Real Estate Income Property - A Super Smart Investment
Once you have purchased your first home, your next investment should be an income-producing real estate. Income properties aren’t just limited to single-family homes; it can be commercial property as well. Some investors prefer shopping centers, others warehouses. The possibilities are endless.
There are many tax benefits involved in owning your own home. The pride in owning your own property is unequaled. Such homes can be a single-family home, mobile home, condominium, apartment, or even a houseboat.
A basic rule of investing in income property is to never buy for the tax benefits alone. If a property isn’t sound without the tax benefits, chances are it’s not a wise investment. The tax breaks involved in owning income property should be viewed only as an added bonus. These bonuses are a major enough reason for buying income property rather than vacant land. A vacant lot offers almost no tax benefits, and produces little or no income.
Many real estate investors depend on resale profits as another bonus of investing in real estate. Properties that won’t make a return on your investment aren’t worth your time and effort.
Investors are property owners who contribute something to the property such as great management, physical improvements, or cash so someone else can use the property for their benefit. Investors tend to have reasonable property management policies which are fair to tenants. They also have expert financing techniques to use other people’s money to purchase and improve a property. All investors have use of ownership tax aspect to maximize their return on investment.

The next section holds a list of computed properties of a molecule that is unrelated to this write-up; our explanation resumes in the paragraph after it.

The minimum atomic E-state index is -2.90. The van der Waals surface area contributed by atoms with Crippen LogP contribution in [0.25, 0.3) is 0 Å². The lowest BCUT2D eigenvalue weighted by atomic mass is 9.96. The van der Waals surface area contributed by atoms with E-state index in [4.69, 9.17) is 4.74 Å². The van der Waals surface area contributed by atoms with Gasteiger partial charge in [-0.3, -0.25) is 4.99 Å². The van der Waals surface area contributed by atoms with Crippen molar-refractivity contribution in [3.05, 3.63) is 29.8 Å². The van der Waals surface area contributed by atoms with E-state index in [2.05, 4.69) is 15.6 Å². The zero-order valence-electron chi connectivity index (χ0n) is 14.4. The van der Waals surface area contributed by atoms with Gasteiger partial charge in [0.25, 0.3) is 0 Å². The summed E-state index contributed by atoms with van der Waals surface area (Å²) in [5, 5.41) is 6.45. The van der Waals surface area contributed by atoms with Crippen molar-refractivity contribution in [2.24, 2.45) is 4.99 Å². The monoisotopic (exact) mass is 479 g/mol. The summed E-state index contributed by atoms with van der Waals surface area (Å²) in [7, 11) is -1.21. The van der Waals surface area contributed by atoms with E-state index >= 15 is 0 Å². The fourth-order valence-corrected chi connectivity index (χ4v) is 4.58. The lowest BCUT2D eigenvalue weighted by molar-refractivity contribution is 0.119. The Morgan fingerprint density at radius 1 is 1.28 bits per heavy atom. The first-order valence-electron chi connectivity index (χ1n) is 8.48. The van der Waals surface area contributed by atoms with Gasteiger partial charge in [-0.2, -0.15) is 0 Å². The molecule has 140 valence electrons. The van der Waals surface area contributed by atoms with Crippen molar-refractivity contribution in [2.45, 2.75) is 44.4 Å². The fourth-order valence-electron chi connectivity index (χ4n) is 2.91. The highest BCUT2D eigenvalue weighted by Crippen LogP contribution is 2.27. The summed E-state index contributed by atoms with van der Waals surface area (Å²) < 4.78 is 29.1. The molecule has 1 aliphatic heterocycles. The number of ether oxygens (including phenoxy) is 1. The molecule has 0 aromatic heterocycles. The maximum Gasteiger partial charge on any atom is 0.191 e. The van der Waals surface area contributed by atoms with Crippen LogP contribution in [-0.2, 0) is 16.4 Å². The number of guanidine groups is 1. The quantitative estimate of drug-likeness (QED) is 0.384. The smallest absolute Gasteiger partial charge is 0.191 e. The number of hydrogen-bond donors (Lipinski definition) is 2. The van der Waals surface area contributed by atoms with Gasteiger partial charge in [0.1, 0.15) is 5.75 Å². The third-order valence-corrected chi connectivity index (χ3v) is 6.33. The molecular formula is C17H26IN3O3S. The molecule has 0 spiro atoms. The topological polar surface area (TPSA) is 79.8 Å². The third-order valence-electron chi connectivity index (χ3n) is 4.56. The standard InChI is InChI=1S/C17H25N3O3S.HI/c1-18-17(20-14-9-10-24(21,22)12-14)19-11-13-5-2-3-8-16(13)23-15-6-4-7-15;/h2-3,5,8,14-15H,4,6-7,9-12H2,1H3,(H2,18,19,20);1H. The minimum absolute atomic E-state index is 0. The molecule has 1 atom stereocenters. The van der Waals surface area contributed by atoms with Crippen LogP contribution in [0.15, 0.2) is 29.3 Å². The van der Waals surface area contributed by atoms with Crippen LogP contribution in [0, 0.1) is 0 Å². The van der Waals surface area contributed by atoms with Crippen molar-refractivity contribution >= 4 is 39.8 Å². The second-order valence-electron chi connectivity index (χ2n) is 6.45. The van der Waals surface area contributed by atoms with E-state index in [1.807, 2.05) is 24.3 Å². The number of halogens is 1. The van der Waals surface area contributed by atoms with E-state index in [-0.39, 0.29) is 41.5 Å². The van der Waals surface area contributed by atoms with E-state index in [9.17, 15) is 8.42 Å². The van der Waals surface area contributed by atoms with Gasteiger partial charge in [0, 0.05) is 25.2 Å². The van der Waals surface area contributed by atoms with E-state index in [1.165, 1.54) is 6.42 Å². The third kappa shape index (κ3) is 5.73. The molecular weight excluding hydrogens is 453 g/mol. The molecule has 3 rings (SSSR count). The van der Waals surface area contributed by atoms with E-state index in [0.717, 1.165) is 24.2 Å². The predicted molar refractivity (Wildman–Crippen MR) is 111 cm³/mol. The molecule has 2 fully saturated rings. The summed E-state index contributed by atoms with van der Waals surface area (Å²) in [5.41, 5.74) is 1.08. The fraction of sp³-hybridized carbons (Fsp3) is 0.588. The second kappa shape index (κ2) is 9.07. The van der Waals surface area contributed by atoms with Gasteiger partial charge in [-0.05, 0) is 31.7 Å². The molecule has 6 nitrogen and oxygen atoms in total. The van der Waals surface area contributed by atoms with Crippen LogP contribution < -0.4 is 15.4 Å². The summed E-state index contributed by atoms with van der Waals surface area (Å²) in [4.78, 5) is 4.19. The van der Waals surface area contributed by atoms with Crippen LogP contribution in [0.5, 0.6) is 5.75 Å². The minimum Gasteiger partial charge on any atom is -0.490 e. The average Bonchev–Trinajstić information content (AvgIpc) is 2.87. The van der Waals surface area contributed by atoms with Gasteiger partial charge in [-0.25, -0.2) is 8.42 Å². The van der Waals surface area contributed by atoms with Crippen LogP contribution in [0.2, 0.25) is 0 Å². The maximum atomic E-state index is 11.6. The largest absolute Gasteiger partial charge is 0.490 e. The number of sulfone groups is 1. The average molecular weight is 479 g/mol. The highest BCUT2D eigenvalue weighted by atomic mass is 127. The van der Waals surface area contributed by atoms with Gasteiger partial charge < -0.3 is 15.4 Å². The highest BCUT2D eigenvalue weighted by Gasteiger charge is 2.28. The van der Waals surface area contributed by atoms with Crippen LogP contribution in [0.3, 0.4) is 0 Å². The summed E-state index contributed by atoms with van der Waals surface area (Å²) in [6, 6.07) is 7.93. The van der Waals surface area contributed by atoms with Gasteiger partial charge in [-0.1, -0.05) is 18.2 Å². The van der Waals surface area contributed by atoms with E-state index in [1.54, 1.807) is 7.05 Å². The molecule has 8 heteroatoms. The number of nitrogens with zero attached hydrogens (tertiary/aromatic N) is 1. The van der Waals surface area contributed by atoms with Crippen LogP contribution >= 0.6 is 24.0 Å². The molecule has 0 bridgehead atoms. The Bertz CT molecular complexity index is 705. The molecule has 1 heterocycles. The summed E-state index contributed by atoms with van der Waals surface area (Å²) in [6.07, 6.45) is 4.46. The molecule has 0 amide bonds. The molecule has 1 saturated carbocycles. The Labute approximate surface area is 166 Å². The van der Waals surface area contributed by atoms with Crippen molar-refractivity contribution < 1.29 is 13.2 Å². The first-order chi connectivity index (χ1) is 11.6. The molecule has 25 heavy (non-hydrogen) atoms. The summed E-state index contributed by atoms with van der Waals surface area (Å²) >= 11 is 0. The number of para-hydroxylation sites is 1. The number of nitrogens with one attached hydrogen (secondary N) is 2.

Real estate helps many investors realize their goals. Some goals include increased cash income, a hedge against inflation, providing a job from owning and maintaining property, opening up profit opportunities through real estate.
One of real estate’s major attractions is its ability to shelter the owner’s ordinary income, such as salary, from income taxes. A profitable example of this is an apartment building that produces rent money from tenants. The property owner uses that money towards operating expenses such as taxes, repairs, utilities, water, and insurance on the property. After you calculate all of these costs, plus mortgage interest, you are left with a positive or negative cash flow from your investment.
Don’t forget about the non-cash tax deduction for the buildings depreciation. Income tax depreciation is a bookkeeping estimate for wear and tear. It requires no cash payment to be entitled to this deduction.
Tax-deferred exchanges are a great way to avoid depreciation recapture and profit taxation when disposing of one property and recapturing another.
In fact the 1981 Tax Act’s anti-churning provisions state clearly that if you make a tax-deferred exchange of business or investment real estate for another such property, your old basis and its old depreciation methods carry over to the newly acquired property. The new fifteen-year, 175 percent accelerated depreciation methods can only be used on the increased depreciable basis of the property acquired in the exchange.
Investment tax credit doesn’t apply to personal property acquired by most real estate investors for use in their properties; however it does apply to vehicles.
About the Author: Published by Joe and Colleen Lane, Realtors®. The Lane Real Estate Team services Tri City Wa Real Estate, Kennewick Wa Real Estate, Pasco Wa Real Estate, Richland Wa Real Estate, and surrounding Southeastern Washington Communities.